Inherent Vice review — Messily brilliant or simply a mess?

Written and directed by Paul Thomas Anderson, from the Thomas Pynchon novel

Inherent Vice is the kind of movie you walk into and it envelops you. You’re visiting a world while you’re in the cinema. It may not be one you understand. The denizens may speak strange languages and enact peculiar rituals. The universal narrative may leave a collection of loose strings and frayed edges, empty beer cans and unexplained murders.

Mostly, the woozy world of Inherent Vice is about the moment where the debauched 60s became the cynical 70s. It’s where, as Hunter Thompson so eloquently put it in Fear and Loathing in Los Vegas, you can see the high water mark, the place where the wave finally broke and rolled back.

I’m not going to sit here and tell you I understood the plot. There were large swaths where I was utterly lost, where offscreen characters we haven’t yet met are being discussed, or characters we’ve met in passing have vanished from the central thread but are key to its forward motion. I would even say there are times when it may be needlessly and purposely complicated. Though how often do we get to complain about that?  A film a little too ambitiously convoluted in his narrative structure, rather than a movie so obvious it bores you to tears?

Anderson is channeling the spirit of his mentor, Robert Altman, who adapted Raymond Chandler’s The Long Goodbye, with which Inherent Vice shares a lot of similarities, most prominently an early 70s gumshoe as a disheveled hero who always seems a step behind the larger conspiracy. And there’s no doubt Joaquin Phoenix’s Larry “Doc” Sportello, with his odd personal grooming habits and outrageous sideburns, also shares a certain easy-going, weed-loving perspective with Jeff Bridges’ The Dude, also a reimagining of a Chandler hard-luck hero.


And about that plot. Well, I can tell you for sure that Doc is trying to help an ex-girlfriend,  Shasta (Katherine Waterston), who is concerned her new lover, land developer Mickey Wolfmann (Eric Roberts), is being shafted by his wife, Sloane (Serena Scott Thomas), and her lover. And Doc is still in love with Shasta. Though they have some strong scenes together, I think the key relationship here is between Doc and his buddy/nemesis on the LAPD, Bigfoot Bjornsen (Josh Brolin), a representative of the straights with a collection of peculiar oral fixations—desperate and angry as he navigates a sea of hippies and his own damaged family life.


Also in prominent roles (with fabulous character names), Benicio Del Toro (legal advisor Sauncho Smilax), Owen Wilson (surfer sax dude Coy Harlington), Martin Short (coked to the gills Dr Rudy Blatnoyd), and Martin Donovan (moneyman Crocker Fenway).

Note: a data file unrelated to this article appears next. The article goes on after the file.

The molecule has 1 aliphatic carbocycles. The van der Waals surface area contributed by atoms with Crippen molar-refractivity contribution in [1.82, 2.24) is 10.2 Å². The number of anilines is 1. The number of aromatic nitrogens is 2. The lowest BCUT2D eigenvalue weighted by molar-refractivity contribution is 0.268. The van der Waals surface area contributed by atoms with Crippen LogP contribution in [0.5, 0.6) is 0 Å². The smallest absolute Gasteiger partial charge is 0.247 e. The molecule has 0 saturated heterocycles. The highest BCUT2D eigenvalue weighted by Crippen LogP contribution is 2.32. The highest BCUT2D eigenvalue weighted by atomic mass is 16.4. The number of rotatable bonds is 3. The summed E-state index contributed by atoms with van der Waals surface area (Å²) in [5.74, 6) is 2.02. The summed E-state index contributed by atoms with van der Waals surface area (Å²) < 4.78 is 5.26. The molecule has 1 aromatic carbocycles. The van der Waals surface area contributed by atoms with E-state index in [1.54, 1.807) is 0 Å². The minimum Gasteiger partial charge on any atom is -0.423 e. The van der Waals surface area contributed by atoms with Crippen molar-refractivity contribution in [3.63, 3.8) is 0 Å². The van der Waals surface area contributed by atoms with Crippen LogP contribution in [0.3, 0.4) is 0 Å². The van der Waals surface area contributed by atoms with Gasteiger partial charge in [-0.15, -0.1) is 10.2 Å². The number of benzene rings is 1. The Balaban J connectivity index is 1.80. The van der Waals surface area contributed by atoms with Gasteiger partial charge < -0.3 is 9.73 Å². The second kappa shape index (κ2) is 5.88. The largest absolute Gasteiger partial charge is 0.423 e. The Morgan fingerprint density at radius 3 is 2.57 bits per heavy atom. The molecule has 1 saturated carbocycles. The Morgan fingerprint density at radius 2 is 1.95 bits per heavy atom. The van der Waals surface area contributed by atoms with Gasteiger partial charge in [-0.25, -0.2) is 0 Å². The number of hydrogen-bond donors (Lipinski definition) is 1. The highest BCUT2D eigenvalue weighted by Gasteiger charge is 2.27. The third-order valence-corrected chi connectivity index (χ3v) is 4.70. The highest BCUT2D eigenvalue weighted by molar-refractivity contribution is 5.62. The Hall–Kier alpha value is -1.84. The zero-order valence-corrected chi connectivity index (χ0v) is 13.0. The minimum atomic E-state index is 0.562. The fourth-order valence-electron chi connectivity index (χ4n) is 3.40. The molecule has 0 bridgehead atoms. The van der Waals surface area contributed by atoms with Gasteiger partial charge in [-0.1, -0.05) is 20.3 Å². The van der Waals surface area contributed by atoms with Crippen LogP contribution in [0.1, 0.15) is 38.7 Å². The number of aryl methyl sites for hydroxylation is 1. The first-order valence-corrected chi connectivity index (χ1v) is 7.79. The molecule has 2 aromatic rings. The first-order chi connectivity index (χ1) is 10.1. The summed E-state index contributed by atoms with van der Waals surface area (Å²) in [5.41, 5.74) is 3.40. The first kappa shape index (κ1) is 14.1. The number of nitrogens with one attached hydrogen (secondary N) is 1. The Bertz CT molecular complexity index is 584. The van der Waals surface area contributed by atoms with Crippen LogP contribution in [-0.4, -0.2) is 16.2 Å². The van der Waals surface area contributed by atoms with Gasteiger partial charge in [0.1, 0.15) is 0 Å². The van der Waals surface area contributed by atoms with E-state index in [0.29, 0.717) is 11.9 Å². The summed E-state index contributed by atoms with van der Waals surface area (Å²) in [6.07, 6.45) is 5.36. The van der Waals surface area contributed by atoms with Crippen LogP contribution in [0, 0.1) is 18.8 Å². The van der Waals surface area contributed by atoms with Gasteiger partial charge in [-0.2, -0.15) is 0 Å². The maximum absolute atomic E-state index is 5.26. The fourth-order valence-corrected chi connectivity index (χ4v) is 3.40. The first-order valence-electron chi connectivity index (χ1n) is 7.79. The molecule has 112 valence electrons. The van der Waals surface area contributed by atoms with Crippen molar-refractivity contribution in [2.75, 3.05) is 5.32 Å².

The movie includes militant racial factions, international drug dealing, dentistry, land-grabs, corrupt cops, and Joanna Newsom as Sortilége—though I don’t think they ever call her that in the movie—a woman who may be a figment of Doc’s drug-addled imagination but still narrates the entire tale.

There are lots of things to enjoy here if you’re in a certain state of mind, including a fetishization of Los Angeles neighbourhood names, touched upon like talismans. There are moments of great physical comedy—Phoenix is especially gifted at this kind of thing—and more highbrow humour, as well as jag or two of surprising violence as the darkness oozes beneath all the debauchery. And Katherine Waterston owns a powerful scene where her Shasta manipulates Doc into sad and sudden sex.

inherentvice-katherinewaterston-orange dress

At a point late in the running, Doc chooses to help a particular character get free of this morass, but it feels kind of arbitrary that he’d go to such trouble. Maybe it’s because Doc was otherwise powerless—as he grasped the larger forces arrayed, maybe he figured this was one small thing he could do right.

I’m guessing here. His real motivation is another one of the film’s many mysteries.

This isn’t a movie that congeals, nor should you expect it to. It’s a collage of imagery and moods, a collection of moments that refuses to unify. It remains stubbornly unfocussed and that’s because Anderson wants it that way.

It’s certainly like nothing else I’ve seen recently, and I’m glad to have taken the trip. Whether you will be, I can’t say.

About the author


Carsten Knox is a massive, cheese-eating nerd. In the day he works as a journalist in Halifax, Nova Scotia. At night he stares out at the rain-slick streets, watches movies, and writes about what he's seeing.